FOR IMMEDIATE RELEASE April 3, 2008
For more information, contact:
Jonathan Burman, Tom Dunn, or Alan Ray at (518) /474-1201
NATIONAL ASSESSMENT OF EDUCATIONAL PROGRESS RESULTS
IN 8TH GRADE WRITING SHOW GAINS FOR NEW YORK STUDENTS SINCE 1998
Results for the National Assessment of Educational Progress (NAEP) announced today show that since 1998, when the Board of Regents raised standards, New York State has made gains in 8th grade writing.
New York was 8th among the 50 states in increasing the percentage of students who scored proficient or above in writing from 1998 to 2007. For all New York public school students, the percentage of students scoring proficient or above rose from 21 percent in 1998 to 31 percent in 2007. (The percentage scoring proficient or above in 2002 was 30 percent.)
The national average for public school students was also 31 percent in 2007.
New York also made significant gains in students’ average overall score between 1998 and 2007. The overall score was 146 in 1998 and 154 in 2007. Gains from 2002 to 2007 were more modest; the overall score was 151 in 2002.
Regents Chancellor Robert M. Bennett said, “Writing is a critically important skill that everyone must have. That’s why the Regents emphasize writing as a fundamental part of the English Learning Standards. Employers tell us the ability to write is one of the first things they look for when anyone applies for a job.”
State Education Commissioner Richard Mills said, “I applaud the improvement in writing since New York began its elementary and middle school tests. But it’s clear we need to focus even more on writing. The Regents are right to insist on writing as part of New York State’s tests. We urge that all students write at least 1,000 words a month and read at least 25 books a year. I always look at the quality of writing whenever I visit schools.”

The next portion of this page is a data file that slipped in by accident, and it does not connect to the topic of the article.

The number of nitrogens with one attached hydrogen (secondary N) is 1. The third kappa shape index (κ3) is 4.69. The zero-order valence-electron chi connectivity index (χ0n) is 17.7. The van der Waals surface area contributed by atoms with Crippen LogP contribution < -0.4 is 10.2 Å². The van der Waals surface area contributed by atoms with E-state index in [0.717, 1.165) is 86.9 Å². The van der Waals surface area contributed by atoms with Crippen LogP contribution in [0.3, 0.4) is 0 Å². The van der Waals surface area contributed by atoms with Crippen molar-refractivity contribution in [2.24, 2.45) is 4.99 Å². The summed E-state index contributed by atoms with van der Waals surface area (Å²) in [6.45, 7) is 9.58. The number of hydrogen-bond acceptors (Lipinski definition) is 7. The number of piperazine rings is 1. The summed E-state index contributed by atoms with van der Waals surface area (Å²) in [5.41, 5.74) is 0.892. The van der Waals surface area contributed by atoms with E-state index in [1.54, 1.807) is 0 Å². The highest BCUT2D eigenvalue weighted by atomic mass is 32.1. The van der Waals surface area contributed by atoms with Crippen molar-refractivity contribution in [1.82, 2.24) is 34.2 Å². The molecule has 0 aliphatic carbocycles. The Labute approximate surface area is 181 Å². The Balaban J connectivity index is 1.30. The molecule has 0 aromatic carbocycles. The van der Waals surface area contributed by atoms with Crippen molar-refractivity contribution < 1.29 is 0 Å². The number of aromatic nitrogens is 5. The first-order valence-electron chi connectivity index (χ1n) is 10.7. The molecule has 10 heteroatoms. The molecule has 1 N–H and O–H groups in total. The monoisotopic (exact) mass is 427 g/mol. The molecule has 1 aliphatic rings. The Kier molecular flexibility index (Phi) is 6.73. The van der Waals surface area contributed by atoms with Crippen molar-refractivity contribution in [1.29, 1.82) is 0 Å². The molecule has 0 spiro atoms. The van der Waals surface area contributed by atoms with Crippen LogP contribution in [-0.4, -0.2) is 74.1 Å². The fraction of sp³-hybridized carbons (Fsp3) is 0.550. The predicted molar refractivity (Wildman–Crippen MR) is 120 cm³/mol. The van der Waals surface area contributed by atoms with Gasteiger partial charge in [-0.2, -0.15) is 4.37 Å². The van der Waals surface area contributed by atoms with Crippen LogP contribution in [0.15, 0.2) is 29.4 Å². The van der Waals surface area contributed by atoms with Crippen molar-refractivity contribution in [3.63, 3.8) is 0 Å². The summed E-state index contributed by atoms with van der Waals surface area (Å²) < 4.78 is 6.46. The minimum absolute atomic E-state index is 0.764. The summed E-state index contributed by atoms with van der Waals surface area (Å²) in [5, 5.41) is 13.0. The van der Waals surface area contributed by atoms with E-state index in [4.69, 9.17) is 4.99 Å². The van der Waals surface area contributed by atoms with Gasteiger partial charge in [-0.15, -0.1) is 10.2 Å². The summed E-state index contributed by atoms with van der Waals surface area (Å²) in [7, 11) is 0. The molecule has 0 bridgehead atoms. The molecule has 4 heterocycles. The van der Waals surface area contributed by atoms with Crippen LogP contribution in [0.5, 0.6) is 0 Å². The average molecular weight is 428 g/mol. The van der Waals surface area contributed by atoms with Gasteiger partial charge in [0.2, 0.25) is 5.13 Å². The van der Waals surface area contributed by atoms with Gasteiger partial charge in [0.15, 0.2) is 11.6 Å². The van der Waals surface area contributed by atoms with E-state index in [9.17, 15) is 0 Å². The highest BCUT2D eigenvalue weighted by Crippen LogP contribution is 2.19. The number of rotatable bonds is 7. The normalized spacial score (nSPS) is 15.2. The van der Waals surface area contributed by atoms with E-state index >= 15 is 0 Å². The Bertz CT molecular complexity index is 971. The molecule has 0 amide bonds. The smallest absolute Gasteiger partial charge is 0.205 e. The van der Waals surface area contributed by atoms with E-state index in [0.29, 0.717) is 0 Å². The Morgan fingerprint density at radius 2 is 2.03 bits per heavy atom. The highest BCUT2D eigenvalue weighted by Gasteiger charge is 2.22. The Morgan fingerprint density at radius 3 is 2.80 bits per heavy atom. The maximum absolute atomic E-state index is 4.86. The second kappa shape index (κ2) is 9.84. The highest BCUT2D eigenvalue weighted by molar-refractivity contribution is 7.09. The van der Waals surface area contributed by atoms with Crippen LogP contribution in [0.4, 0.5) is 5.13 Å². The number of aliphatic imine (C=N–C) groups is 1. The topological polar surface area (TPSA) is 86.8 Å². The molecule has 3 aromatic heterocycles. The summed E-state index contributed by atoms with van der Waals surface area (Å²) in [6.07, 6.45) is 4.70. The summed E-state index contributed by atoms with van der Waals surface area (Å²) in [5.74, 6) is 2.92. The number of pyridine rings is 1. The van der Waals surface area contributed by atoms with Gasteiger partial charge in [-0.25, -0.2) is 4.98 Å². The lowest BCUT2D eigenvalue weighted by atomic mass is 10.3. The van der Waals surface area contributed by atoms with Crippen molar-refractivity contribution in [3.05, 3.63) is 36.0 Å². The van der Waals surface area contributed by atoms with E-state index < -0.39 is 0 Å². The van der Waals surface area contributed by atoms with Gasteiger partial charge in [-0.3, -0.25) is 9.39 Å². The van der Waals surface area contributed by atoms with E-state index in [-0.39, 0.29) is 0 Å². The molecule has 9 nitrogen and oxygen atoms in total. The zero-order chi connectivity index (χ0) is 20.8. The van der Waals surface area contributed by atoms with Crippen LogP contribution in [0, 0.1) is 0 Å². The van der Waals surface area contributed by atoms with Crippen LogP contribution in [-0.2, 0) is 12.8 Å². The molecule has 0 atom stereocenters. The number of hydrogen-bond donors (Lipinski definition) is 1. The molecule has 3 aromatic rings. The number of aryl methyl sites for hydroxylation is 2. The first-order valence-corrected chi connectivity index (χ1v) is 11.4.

New York was 4th among the 50 states in increasing the average score of Hispanic students since 1998. The score increased from 125 to 140. The national average was 141.
New York was only average, ranking 16th, in improving the average score of African-American students since 1998. The average score rose from 131 to 140.
The achievement gap between white and Hispanic students declined between 1998 and 2007. In 1998, the gap was 31 points; in 2007, it was 21 points. The gap between white and African-American students also declined, but not significantly, from 25 points to 21 points.
NAEP results are based on a sample, not a census of the total student population. In New York, about 2 percent (approximately 4,000) of about 200,000 students are tested at each grade; each student takes only a portion of the test. Because this is a sample only, the National Center for Educational Statistics, which produces the NAEP report, advises that the results are “estimates” and “should be interpreted and used with caution.” They advise that the public focus on longer-term trends.
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